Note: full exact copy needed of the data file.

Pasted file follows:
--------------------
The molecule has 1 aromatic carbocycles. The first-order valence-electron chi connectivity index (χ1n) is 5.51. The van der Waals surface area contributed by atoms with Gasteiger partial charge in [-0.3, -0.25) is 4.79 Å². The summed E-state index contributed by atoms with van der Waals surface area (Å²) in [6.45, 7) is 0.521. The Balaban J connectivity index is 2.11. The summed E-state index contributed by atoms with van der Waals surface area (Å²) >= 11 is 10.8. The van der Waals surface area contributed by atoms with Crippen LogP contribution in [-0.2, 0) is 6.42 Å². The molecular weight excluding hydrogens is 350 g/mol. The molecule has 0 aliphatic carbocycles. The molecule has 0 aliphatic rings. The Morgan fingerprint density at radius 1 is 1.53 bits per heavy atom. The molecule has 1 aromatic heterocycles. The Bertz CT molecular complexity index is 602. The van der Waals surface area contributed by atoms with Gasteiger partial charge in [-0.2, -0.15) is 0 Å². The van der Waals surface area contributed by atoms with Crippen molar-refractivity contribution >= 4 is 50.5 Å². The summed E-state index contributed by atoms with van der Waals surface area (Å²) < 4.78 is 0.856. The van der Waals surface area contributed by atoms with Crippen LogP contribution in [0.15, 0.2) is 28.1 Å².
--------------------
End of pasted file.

The molecule has 1 aromatic carbocycles. The first-order valence-electron chi connectivity index (χ1n) is 5.51. The van der Waals surface area contributed by atoms with Gasteiger partial charge in [-0.3, -0.25) is 4.79 Å². The summed E-state index contributed by atoms with van der Waals surface area (Å²) in [6.45, 7) is 0.521. The Balaban J connectivity index is 2.11. The summed E-state index contributed by atoms with van der Waals surface area (Å²) >= 11 is 10.8. The van der Waals surface area contributed by atoms with Crippen LogP contribution in [-0.2, 0) is 6.42 Å². The molecular weight excluding hydrogens is 350 g/mol. The molecule has 0 aliphatic carbocycles. The molecule has 0 aliphatic rings. The Morgan fingerprint density at radius 1 is 1.53 bits per heavy atom. The molecule has 1 aromatic heterocycles. The Bertz CT molecular complexity index is 602. The van der Waals surface area contributed by atoms with Gasteiger partial charge in [-0.2, -0.15) is 0 Å². The van der Waals surface area contributed by atoms with Crippen molar-refractivity contribution >= 4 is 50.5 Å². The summed E-state index contributed by atoms with van der Waals surface area (Å²) < 4.78 is 0.856. The van der Waals surface area contributed by atoms with Crippen LogP contribution in [0.15, 0.2) is 28.1 Å².